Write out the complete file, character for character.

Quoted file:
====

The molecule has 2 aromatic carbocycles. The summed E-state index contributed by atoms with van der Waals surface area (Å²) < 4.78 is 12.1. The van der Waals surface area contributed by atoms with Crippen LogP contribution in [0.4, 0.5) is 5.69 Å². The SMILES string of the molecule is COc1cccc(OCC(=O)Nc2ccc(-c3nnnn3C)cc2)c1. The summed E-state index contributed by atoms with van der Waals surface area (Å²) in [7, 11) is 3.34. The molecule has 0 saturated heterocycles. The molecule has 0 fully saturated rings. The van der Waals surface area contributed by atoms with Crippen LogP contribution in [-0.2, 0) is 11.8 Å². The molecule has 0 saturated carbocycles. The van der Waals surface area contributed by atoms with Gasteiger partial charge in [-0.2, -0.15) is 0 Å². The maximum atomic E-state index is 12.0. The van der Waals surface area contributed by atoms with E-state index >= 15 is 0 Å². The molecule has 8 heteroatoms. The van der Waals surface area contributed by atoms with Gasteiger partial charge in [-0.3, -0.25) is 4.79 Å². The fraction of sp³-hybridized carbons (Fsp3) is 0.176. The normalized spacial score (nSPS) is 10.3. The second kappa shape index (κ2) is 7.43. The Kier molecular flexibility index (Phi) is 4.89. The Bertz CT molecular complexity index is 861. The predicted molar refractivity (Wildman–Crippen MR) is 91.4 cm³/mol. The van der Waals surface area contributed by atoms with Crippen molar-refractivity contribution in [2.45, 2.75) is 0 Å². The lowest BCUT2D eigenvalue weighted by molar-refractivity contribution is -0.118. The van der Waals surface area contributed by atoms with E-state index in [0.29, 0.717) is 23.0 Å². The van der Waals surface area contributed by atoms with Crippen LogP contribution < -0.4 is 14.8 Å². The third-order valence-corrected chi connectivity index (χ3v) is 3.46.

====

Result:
The molecule has 2 aromatic carbocycles. The summed E-state index contributed by atoms with van der Waals surface area (Å²) < 4.78 is 12.1. The van der Waals surface area contributed by atoms with Crippen LogP contribution in [0.4, 0.5) is 5.69 Å². The SMILES string of the molecule is COc1cccc(OCC(=O)Nc2ccc(-c3nnnn3C)cc2)c1. The summed E-state index contributed by atoms with van der Waals surface area (Å²) in [7, 11) is 3.34. The molecule has 0 saturated heterocycles. The molecule has 0 fully saturated rings. The van der Waals surface area contributed by atoms with Crippen LogP contribution in [-0.2, 0) is 11.8 Å². The molecule has 0 saturated carbocycles. The van der Waals surface area contributed by atoms with Gasteiger partial charge in [-0.2, -0.15) is 0 Å². The maximum atomic E-state index is 12.0. The van der Waals surface area contributed by atoms with E-state index >= 15 is 0 Å². The molecule has 8 heteroatoms. The van der Waals surface area contributed by atoms with Gasteiger partial charge in [-0.3, -0.25) is 4.79 Å². The fraction of sp³-hybridized carbons (Fsp3) is 0.176. The normalized spacial score (nSPS) is 10.3. The second kappa shape index (κ2) is 7.43. The Kier molecular flexibility index (Phi) is 4.89. The Bertz CT molecular complexity index is 861. The predicted molar refractivity (Wildman–Crippen MR) is 91.4 cm³/mol. The van der Waals surface area contributed by atoms with Crippen molar-refractivity contribution in [2.45, 2.75) is 0 Å². The lowest BCUT2D eigenvalue weighted by molar-refractivity contribution is -0.118. The van der Waals surface area contributed by atoms with E-state index in [0.29, 0.717) is 23.0 Å². The van der Waals surface area contributed by atoms with Crippen LogP contribution < -0.4 is 14.8 Å². The third-order valence-corrected chi connectivity index (χ3v) is 3.46.